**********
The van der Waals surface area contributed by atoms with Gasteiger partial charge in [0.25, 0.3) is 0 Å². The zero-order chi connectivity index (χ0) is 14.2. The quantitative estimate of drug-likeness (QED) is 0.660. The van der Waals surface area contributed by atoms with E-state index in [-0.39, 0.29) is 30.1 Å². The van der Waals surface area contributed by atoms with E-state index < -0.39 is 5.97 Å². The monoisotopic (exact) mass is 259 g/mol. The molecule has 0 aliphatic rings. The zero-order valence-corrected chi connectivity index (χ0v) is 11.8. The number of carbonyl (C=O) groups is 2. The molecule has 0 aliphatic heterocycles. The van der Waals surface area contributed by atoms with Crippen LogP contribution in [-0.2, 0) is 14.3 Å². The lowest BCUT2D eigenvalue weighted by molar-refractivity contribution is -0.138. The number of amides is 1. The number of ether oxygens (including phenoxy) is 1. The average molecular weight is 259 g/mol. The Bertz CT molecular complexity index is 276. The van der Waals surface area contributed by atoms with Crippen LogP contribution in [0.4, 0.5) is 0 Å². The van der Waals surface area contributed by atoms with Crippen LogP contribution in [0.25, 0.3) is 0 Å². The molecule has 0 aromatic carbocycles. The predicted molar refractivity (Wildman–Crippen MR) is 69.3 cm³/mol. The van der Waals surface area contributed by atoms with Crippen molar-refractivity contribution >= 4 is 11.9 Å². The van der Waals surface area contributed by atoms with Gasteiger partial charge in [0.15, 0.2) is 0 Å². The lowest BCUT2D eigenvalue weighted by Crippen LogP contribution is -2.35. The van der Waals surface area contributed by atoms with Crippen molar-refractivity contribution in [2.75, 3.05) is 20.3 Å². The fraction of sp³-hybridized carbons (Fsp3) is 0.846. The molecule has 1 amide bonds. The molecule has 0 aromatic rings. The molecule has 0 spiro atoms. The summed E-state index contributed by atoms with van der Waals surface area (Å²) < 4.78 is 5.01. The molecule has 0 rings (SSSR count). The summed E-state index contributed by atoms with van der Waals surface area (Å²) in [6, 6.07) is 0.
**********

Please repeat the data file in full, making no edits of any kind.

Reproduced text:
The van der Waals surface area contributed by atoms with Gasteiger partial charge in [0.25, 0.3) is 0 Å². The zero-order chi connectivity index (χ0) is 14.2. The quantitative estimate of drug-likeness (QED) is 0.660. The van der Waals surface area contributed by atoms with E-state index in [-0.39, 0.29) is 30.1 Å². The van der Waals surface area contributed by atoms with E-state index < -0.39 is 5.97 Å². The monoisotopic (exact) mass is 259 g/mol. The molecule has 0 aliphatic rings. The zero-order valence-corrected chi connectivity index (χ0v) is 11.8. The number of carbonyl (C=O) groups is 2. The molecule has 0 aliphatic heterocycles. The van der Waals surface area contributed by atoms with Crippen LogP contribution in [-0.2, 0) is 14.3 Å². The lowest BCUT2D eigenvalue weighted by molar-refractivity contribution is -0.138. The number of amides is 1. The number of ether oxygens (including phenoxy) is 1. The average molecular weight is 259 g/mol. The Bertz CT molecular complexity index is 276. The van der Waals surface area contributed by atoms with Crippen LogP contribution in [0.4, 0.5) is 0 Å². The van der Waals surface area contributed by atoms with Crippen LogP contribution in [0.25, 0.3) is 0 Å². The molecule has 0 aromatic carbocycles. The predicted molar refractivity (Wildman–Crippen MR) is 69.3 cm³/mol. The van der Waals surface area contributed by atoms with Crippen molar-refractivity contribution >= 4 is 11.9 Å². The van der Waals surface area contributed by atoms with Gasteiger partial charge in [0.15, 0.2) is 0 Å². The lowest BCUT2D eigenvalue weighted by Crippen LogP contribution is -2.35. The van der Waals surface area contributed by atoms with Crippen molar-refractivity contribution in [2.75, 3.05) is 20.3 Å². The fraction of sp³-hybridized carbons (Fsp3) is 0.846. The molecule has 1 amide bonds. The molecule has 0 aromatic rings. The molecule has 0 spiro atoms. The summed E-state index contributed by atoms with van der Waals surface area (Å²) < 4.78 is 5.01. The molecule has 0 rings (SSSR count). The summed E-state index contributed by atoms with van der Waals surface area (Å²) in [6, 6.07) is 0.